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Wearing Murphy’s thinking cap

Wearing Murphy’s thinking cap

If I am told to suggest one quote, it would be from Edward A. Murphy Jr whose quote is popularly known as Murphy’s law.

Murphy’s law states that “Anything that can go wrong will go wrong“. Let us decipher with examples.

As an aviation enthusiast Graduate Engineer, one may seek a career in design or production or assembly or aircraft maintenance or documentation. All these verticals can have Learnings from Murphy’s law.

As a service provider, one should think that his customer (end user) can go wrong if the service provider gives him a chance to go wrong. So, while providing instructions, the user should be precise and incorporate all the required details.

With an analogy, we can understand this better.

In a gas fueling station, there is always a possibility, one may refuel a Petrol Car with Diesel!

The fueling station and the fueling hose manufacturer should ensure the end user does not make any mistake. How can this be achieved?

Option 1. Color coding on the hose. Different colors for Petrol, Diesel and CNG and to maintain uniform standards across the nation.

Option 2. The dispenser spout for petrol can be circular and for diesel, it can be triangle and accordingly, the car manufacturer should design the fuel tank mouth.

Option 3. Clear instructions at the Gas station.

Option 4. Clear Instructions on the car.

Option 5. Clear instructions in the instructions catalogue.

Murphy states that, “If there is an option to make a mistake, my customer would do so. My job is to eliminate that possibility to avoid accidents”.

As a design engineer, I may have to make design changes accordingly.”

Whatever be the profession, one must be mindful of the error or ambiguity by the end user. This is a proactive approach to eliminate accidents.

We have heard of the proverb “bread always falls on the buttered side”. If something goes awry, the worst possible outcome often happens. Murphy’s law is intended to avoid such consequential errors which is crucial in the Aviation industry.

Let’s consider an aviation example.

British Airways Boeing B787 collapsed at the nose landing gear (NLG) while parked due incorrect installation of the NLG downlock pin. Pin was intended to be installed to lock the NLG but was inserted in the apex pin inner bore of the NLG lock link assembly.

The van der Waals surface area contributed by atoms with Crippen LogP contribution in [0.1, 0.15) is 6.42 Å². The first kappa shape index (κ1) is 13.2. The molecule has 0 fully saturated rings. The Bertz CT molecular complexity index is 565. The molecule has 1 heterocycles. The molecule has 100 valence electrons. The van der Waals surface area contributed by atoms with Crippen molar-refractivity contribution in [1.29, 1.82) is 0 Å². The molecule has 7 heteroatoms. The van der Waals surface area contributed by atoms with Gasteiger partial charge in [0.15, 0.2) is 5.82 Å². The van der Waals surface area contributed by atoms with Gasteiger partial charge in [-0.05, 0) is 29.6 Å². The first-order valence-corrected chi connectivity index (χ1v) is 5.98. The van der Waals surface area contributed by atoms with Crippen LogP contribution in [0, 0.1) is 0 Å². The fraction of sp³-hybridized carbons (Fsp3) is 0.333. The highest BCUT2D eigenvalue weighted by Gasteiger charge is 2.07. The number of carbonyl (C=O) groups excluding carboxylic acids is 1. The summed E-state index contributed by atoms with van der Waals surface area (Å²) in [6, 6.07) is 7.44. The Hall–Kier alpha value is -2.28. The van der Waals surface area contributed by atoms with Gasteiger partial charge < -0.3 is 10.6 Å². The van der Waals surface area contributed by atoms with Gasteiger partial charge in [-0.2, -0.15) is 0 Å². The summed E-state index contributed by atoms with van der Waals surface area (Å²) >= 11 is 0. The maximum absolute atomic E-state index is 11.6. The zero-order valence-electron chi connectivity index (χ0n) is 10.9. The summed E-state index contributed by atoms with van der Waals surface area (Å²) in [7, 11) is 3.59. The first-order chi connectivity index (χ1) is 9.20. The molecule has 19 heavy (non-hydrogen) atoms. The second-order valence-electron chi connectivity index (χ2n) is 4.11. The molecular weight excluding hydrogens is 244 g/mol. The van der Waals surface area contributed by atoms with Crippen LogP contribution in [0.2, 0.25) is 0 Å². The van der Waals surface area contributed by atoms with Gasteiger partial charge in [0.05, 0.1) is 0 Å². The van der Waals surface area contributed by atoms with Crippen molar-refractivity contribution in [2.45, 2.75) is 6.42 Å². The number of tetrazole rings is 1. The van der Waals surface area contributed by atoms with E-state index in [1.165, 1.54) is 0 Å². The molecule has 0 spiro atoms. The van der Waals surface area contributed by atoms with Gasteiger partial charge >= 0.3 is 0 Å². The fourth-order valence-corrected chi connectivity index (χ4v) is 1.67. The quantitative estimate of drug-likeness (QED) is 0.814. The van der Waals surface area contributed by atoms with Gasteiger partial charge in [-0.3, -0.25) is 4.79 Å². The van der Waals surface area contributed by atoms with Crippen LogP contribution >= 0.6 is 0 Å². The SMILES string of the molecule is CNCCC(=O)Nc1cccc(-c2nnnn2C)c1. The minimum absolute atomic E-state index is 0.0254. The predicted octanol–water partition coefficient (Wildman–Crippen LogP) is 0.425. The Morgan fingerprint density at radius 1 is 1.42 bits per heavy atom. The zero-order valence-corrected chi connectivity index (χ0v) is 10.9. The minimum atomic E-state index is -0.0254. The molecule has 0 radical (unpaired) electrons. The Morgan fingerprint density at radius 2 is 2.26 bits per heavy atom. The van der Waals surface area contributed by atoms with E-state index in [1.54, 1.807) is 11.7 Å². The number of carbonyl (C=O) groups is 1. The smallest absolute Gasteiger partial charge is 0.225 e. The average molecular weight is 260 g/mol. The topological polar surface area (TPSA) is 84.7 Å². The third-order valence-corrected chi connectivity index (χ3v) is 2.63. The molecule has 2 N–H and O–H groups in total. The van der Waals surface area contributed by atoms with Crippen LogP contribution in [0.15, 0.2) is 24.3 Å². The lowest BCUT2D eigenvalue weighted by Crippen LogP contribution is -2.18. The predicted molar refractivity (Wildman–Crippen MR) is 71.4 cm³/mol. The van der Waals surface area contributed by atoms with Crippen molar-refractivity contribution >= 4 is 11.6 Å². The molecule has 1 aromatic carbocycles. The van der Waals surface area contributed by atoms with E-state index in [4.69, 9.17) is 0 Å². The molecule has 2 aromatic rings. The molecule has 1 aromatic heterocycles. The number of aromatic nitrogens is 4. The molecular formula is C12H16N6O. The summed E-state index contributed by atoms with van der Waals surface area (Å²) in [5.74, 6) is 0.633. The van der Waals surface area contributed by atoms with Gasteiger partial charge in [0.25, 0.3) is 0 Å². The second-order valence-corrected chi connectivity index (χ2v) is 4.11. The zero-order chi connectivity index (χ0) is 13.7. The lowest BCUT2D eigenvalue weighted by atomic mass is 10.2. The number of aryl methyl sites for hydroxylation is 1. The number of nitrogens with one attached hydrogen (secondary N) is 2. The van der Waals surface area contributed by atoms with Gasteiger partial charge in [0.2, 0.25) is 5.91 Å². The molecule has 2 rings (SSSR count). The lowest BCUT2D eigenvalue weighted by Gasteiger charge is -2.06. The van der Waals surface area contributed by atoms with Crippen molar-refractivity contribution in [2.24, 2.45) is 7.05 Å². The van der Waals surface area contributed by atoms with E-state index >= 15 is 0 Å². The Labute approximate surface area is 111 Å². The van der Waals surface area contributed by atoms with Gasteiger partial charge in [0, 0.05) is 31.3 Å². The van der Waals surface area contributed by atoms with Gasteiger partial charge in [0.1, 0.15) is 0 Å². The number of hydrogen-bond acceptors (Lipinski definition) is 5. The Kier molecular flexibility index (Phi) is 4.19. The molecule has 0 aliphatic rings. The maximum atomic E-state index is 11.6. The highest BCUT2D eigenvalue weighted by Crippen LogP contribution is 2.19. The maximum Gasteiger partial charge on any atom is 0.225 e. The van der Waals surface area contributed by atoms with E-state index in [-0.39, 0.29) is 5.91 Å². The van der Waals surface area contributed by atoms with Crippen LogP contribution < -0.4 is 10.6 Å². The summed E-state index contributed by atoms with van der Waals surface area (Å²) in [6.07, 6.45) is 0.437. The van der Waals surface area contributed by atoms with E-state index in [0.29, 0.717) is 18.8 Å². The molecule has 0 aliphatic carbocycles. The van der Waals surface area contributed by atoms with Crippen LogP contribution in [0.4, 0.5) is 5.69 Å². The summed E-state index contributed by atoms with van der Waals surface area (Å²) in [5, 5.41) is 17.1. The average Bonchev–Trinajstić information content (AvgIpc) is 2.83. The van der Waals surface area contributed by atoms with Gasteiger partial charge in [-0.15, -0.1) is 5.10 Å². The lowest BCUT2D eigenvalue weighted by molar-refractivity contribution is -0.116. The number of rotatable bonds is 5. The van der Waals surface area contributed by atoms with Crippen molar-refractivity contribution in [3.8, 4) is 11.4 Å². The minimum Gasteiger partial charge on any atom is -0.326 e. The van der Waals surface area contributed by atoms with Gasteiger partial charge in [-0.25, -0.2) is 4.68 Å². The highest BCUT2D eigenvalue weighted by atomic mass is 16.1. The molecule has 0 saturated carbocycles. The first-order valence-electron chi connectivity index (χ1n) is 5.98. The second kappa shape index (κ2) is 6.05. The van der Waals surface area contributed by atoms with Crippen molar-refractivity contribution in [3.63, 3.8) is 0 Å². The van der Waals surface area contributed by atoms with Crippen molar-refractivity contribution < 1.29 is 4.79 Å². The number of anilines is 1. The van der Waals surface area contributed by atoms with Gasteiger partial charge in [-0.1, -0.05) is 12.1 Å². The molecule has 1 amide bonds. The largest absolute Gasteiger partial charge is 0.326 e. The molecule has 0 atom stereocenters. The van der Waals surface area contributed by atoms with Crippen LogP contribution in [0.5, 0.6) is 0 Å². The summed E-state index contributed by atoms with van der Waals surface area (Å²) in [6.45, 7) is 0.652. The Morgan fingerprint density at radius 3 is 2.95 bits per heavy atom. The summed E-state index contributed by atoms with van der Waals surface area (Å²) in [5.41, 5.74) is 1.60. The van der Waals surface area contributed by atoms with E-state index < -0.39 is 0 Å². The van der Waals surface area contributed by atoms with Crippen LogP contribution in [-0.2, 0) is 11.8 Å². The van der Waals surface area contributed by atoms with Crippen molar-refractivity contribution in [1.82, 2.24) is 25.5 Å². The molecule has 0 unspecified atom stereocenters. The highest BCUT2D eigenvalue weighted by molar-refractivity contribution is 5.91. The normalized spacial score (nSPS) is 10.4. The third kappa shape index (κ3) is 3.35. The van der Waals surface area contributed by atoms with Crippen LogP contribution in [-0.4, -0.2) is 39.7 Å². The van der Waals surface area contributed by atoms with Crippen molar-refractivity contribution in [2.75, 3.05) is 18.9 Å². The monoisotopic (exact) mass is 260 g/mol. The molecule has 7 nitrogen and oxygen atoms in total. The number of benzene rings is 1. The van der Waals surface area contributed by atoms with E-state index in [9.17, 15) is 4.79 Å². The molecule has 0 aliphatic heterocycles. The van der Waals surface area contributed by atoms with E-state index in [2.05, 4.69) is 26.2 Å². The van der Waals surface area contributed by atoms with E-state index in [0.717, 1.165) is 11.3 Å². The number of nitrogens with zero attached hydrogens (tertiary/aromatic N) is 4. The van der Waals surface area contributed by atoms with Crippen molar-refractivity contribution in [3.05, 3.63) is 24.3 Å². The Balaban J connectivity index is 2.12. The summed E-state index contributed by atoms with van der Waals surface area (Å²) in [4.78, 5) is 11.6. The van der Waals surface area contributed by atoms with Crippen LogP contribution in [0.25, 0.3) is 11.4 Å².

To understand the above accident, one can imagine a peg inserted in a hole to avoid the movement or rotation of the nose landing gear. Now, if there are more than one hole, Murphy’s law states that there is a possibility that the end user might insert the peg in the wrong hole!

As a designer, wearing Murphy’s cap, the solution could be to make holes with different shapes. This reminds me of the famous idiom, “square peg in a round hole”.

Now, to fix to this issue,

Option 1: Apex pin inner bore should have a cap.

Option 2: Permanently fill the bore hole with a sealant.

Well, in this case, as this incident is associated with an Airworthiness directive (AD), options will not work. Modification should be performed in accordance with the instructions of AD (or AMOC).

Engineering graduates from Mechanical stream are suggested to read the FAA recommendations about the above incident and understand the relevance of the Airworthiness directive (AD 2019-23-07) associated with the above incident.

ADs are available online and can be downloaded. Follow the below link.


To understand what an Airworthiness directive is, read the below article.

One must constantly work to eliminate the risk to have a safe working environment.

 Things to Ponder.

Wearing Murphy’s thinking cap, one should think that the end user will make a mistake and hence must ensure all precautions are taken and all details are specified accordingly.

There can be the possibility that, always thinking about the negative probability of the end user making mistakes might gradually lead to a negative attitude and affect behavioral psychology. So, one should be mindful to understand that Murphy’s thinking cap is only to eliminate the error and nothing beyond. This becomes an important part of the aircraft maintenance engineer course.

A stitch in time saves nine, wearing Murphy’s thinking cap saves lives. 

by Sumanth Eswar

Ex Assistant Manager-Technical Services, Jet Airways

14 years of industry experience in various sections under Engineering and Maintenance department such as Engineering Planning, Technical Services Engineering including Structures, Cabin Maintenance, Airframe and Systems, Base Maintenance, Powerplant, Reliability, Aircraft Weighing, Rotable Management. Years of Safety Office experience and was a surveyor for Aircraft Insurance